Container Garden Update #2

| June 7, 2012

Grey ContainerThings have been moving right along with my container garden. Some things are just breaking through the soil, others are growing and of course, there always has to be a less than desirable outcome (or two, or three).

Let’s Get the Bad Out the Way

Okay, my less than desirable outcome has to do with my strawberries and dill. The strawberries seemed like they were going to do very well, and that’s where it ended. They never really grew.

I think the problem began at the nursery. When I purchased my strawberries, some of the flowers had already begun to bloom (in other words, some plants had baby strawberries). Not knowing any better, I thought that was a good thing.

In retrospect, it wasn’t. That meant the strawberry had started to grow but wasn’t getting the proper nutrients to grow properly. I didn’t plant them right away because I was waiting for the bokashi to be ready before planting.

Oh well, a lesson learned for next year. I’m toying with pulling them up and tossing them into my bokashi bucket. I can use that premium soil space to grow something else.

Oh, my Dill. Hmmm. What can I say? I planted some from seed and it didn’t do too well. They all germinated, but I think I messed things up once they germinated. They were long and spindly looking, but I think I over watered them. I read they like dry soil.

I’m not giving up. I’ll try it again once some of my other vegetation simmers down.

Now for the Not so Bad

The not so bad involves arugula and mint from seed.

The arugula is growing well, but I planted too many of them too close together. So, I took half of them and replanted them. The replants are doing a little less well than the original plants. They’re growing, but I lost a few leaves.

Arugula

Healthy Arugula

Mint from seed: Boy they took forever to germinate. I planted them in April and I’m finally beginning to recognize them as mint.

Mint

Mint with one wayward weed that needs to be pulled (on the right)

I know mint is a hardy plant and once it takes off, it really takes off. As a child I remember my father working hard to contain the mint to one area of the yard because they love to spread.

The Good

There are some seeds that once planted make me feel like a real gardener. My mesclun mix is beautiful! Well, not beautiful, but it takes all of about 2 to 3 days to see evidence of planting and they’re growing well.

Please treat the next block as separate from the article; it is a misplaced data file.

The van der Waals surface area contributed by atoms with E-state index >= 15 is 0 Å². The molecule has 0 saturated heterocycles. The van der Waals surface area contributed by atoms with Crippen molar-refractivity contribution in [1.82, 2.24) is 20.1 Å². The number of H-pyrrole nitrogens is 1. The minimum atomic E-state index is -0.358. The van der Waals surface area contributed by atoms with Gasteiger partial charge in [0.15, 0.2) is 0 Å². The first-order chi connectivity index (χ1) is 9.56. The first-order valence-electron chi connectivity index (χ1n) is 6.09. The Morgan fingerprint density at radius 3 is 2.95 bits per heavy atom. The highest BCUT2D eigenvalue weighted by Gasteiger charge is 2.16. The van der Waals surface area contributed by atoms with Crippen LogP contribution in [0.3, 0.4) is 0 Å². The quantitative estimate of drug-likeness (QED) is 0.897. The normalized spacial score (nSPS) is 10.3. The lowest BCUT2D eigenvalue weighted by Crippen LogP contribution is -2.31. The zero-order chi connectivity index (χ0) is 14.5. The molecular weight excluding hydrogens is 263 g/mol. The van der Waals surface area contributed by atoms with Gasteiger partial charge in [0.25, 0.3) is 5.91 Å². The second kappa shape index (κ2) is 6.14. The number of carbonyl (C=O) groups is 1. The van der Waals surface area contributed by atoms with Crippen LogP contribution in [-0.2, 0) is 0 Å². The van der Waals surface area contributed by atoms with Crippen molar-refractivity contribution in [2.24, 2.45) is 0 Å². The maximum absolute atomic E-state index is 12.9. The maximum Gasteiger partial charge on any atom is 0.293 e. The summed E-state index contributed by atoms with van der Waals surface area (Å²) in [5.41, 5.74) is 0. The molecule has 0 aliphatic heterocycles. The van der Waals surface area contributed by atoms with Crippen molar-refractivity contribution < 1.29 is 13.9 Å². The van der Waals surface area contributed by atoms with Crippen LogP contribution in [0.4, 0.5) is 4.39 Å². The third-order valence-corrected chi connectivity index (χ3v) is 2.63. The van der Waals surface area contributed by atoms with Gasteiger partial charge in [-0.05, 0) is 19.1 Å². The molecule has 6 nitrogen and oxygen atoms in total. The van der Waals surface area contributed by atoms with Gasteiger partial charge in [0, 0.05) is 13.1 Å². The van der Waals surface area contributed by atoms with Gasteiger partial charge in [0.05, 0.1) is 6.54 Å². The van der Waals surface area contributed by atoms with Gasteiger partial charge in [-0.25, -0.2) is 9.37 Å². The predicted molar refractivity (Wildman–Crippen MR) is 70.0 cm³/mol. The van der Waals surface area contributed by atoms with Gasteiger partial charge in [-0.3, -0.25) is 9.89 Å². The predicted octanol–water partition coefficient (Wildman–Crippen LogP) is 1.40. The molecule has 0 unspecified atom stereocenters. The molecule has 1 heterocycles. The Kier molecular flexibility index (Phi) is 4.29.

Mesclun

1st Batch of Mesclun

I was so impressed with the first batch of seeds that I went out and bought another planter to plant the rest of the seeds. Can’t wait until they’re ready to eat.

More Mesclun

Second batch of mesclun

Tomatoes: Nothing has bloomed yet, but the plants are growing like crazy. I have to stake them because they’re toppling over. I see the flowers and expect tomatoes to bud sometime soon.

Peppers: I have two varieties of peppers, jalapeno and cayenne. We love hot peppers in our house so I thought two varieties were enough to get us started.

So far they’re growing taller and the cayenne has a hint of a flower. I’ll just observe them for now, as they seem to be growing just fine.

Tarragon: I planted tarragon seeds and they’ve germinated and are beginning to grow. They look like a line of little tiny green soldiers.

Rosemary: Rosemary is doing  just fine so I’ll leave her alone.

Collards: I was absolutely thrilled to see that my collards have broken ground. This is exciting because I only planted them 4 days ago.

Collards

Just Breaking Ground

Basil:What can I say? The basil is beautiful. I’ve got 5 lovely green basil plants that are growing nicely. For clarification purposes, I did not start the basil from seed.  I purchased small plants from the nursery.

Basil

Beautiful Basil

The Hopeful Plants

The following seeds have yet to break through the soil. I’m not too worried because I only planted them 5 days ago so I’ll continue to wait. Some plants take longer to germinate than others.  My hopefuls are:

  • Broccoli
  • String Beans
  • Catnip
  • Cabbage

I planted catnip because according to research, they’re great for repelling mosquitoes. No, I don’t have a cat, but I do have plenty of mosquitoes.

A Thought for Next Year

Since I’m having such a blast with my containers, I’m contemplating actually planting a garden in the yard next year. It’s just in the contemplation stages at this point, because prepping garden soil is so much more work than prepping containers.

As I continue to create bokashi soil over the winter, I should have enough nutrient rich soil to nourish my garden.

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Category: Container Gardening, Gardening

About the Author ()

Felicia is a bit of a tree hugger and likes to share ways to lighten the toxic burden on the environment.

Comments (2)

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  1. Crystal says:

    Don’t compost your strawberries! They’ll do better next year. And the year after… And the year after that…

    My expert gardener SIL says she’s also found that strawberries don’t like containers and suggests you create a strawberry bed somewhere in your yard or just move them to a place you’d like ground cover. They should tolerate your winters just fine and give you strawberries for years to come.

    Your other plants are looking quite beautiful, btw – congrats on your newbie gardening success!

    • Felicia says:

      Thanks, Crystal! You saved my strawberries!

      It’s funny because we have wild strawberries all over the yard, but we’ve never harvested them.

      Hmmm, guess I’ll be gardening in the yard sooner than I thought. I think I’ll create a raised bed for them so I’ll know which ones are the wild ones and which ones I planted.

      Tell your SIL thanks!